A Tip From The Experts

wire_rope_install

Proper Wire Rope Installation

The strength of a wire rope will naturally decrease over time; however, what we have found over the years is that many wire rope issues can be traced back to the installation. Check out these tips from WireCo and Fulcrum Lifting to avoid installation errors and save a lot of time and money down the road.

  1. Unload rope properly and relieve any twists
    • Don’t attempt to unwind a rope from a stationary reel or coil.
    • Pull the rope off the shipping reel or coil and lay the rope on the ground in a direct line with the boom to release any twist in the rope.
    • One of the primary concerns when installing wire rope is getting the rope on the equipment without trapping any twists.
  2. Attach rope’s end to drum
    • Pull the rope over the point sheave and attached the end to the drum; be sure the rope strands are free to adjust.
  3. Wind rope onto drum slowly and carefully
  4. Spool first layer tightly
    • Make sure the first layer wraps tightly and close together because the first layer forms the foundation for succeeding layers.
    • If needed, consider using a rubber, lead or brass mallet – never a steel hammer – to tap the rope into place.
  5. Spool multiple layers with sufficient tension
    • It’s important to apply a tensioning load to the ropes during the breaking-in process
    • The tensioning load should range from 2 to 3% of the minimum breaking strength of the rope.
    • Do not run the rope through a tightening device as this will ruin the rope.
  6. For ropes in multi-part systems
    • Reeve the traveling block and boomtip sheaves so the rope spacing is maximized and the traveling (hook) block hangs straight and level to help assure block stability.
    • Avoid dead-ending the rope at the traveling block, if possible.
  7. Check rope for twist
    • With the rope slack, pull enough rope out to allow it to hang in a loop. If the rope hangs without twisting together, there is no twist in the rope. If the rope twists, it’s likely that a twist is trapped in the rope.
    • To relieve a rope twist, raise the boom to its highest position while letting out the rope until the rope almost touches the ground. Once the twist is fully relieved, proceed with rigging the crane.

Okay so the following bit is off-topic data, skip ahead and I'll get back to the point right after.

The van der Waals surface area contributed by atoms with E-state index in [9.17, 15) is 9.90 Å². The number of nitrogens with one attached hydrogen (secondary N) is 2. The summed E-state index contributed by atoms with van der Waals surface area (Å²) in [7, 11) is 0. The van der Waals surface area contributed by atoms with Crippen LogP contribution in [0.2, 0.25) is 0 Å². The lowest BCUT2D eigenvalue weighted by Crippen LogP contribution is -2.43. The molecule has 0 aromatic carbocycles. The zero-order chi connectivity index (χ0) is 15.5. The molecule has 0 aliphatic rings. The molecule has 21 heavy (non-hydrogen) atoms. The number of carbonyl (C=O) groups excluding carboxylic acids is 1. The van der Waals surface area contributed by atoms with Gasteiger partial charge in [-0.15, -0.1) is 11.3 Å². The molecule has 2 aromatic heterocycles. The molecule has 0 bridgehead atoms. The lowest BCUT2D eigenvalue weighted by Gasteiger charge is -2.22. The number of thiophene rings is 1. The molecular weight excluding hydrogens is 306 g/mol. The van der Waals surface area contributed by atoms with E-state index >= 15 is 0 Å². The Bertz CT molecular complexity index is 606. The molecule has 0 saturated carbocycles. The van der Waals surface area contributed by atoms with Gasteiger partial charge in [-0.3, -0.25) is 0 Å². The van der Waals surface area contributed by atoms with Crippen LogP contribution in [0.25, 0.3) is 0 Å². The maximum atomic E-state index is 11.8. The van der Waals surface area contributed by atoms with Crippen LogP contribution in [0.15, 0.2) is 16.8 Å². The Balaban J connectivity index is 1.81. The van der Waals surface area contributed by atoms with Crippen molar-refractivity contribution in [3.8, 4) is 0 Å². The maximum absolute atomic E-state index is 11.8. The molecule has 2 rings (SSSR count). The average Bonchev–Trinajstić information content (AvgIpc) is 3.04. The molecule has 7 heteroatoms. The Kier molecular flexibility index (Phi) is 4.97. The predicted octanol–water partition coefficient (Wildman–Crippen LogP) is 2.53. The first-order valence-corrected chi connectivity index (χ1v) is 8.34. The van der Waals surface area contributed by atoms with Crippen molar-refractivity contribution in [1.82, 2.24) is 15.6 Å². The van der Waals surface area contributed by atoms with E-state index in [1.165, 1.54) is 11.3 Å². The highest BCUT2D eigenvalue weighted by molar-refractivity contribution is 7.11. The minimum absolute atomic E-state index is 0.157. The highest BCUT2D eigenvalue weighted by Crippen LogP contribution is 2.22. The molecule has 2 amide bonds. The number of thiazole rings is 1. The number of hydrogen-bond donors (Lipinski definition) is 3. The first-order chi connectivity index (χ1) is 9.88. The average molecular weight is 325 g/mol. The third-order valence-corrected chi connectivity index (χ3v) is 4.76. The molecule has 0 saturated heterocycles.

8. Secure ends before cutting
    • The plain end of a rope must be properly secured to avoid core slippage. Many high-performance ropes are not preformed.
  9. Wire rope grips
    • When installing a new line, connect the old and new lines by using a wire rope grip, like the Lewis LSG-X Snake Grip.
    • Never weld or splice the old rope to the new rope. Doing so can transfer torque into the new rope causing premature cause for removal.
    • Using a wire rope grip with a swivel allows the rope to properly rotate during installation.
  10. After installation
    • Perform a break-in procedure to achieve maximum service life: run the new rope through a light load (10% of working load limit) at a reduced speed to gradually adjust to working conditions.
    • Lubricate ropes often for a longer life. Although lubrication is applied during the manufacturing process, lubricants will dry out over time and corrosion will occur. First remove excess dirt, dust or materials before applying lubricant.
    • Never shock load a wire rope; a sudden application of force or load can cause both external and internal damage. Avoid a sudden release of the load as well.
  • Additional tips
    • Rigging in tight quarters: If you’re rigging in tight quarters and can’t lay the new rope out on the ground before rigging, further steps are necessary. You should mount the reel on a shaft through flange holes and on jack stands. While unspooling, do not allow the reel to “free-wheel.” Brake the reel by applying pressure to the flange (never apply braking pressure to the rope on the reel).
    • Use a cable snake: When installing a new line, connect the old and new lines by using a wire rope grip, like the Lewis LSG-X Snake Grip. Never weld or splice the old rope to the new rope. Doing so can transfer torque into the new rope causing premature cause for removal. Using a wire rope grip with a swivel allows the rope to properly rotate during installation.
    • Fleet angle: Twist will be induced into the reeving system should you set up the new rope reel to be installed too close to the crane point sheave or the rope drum. If the reel is 4 feet wide you must set it back a minimum of 80 feet. If the reel is 3 feet wide the reel must be set back a minimum of 60 feet. Set up closer than noted above will induce twist into your system, which can be an expensive and time-consuming mistake.

For more information about properly installing wire rope, visit WireCo WorldGroup.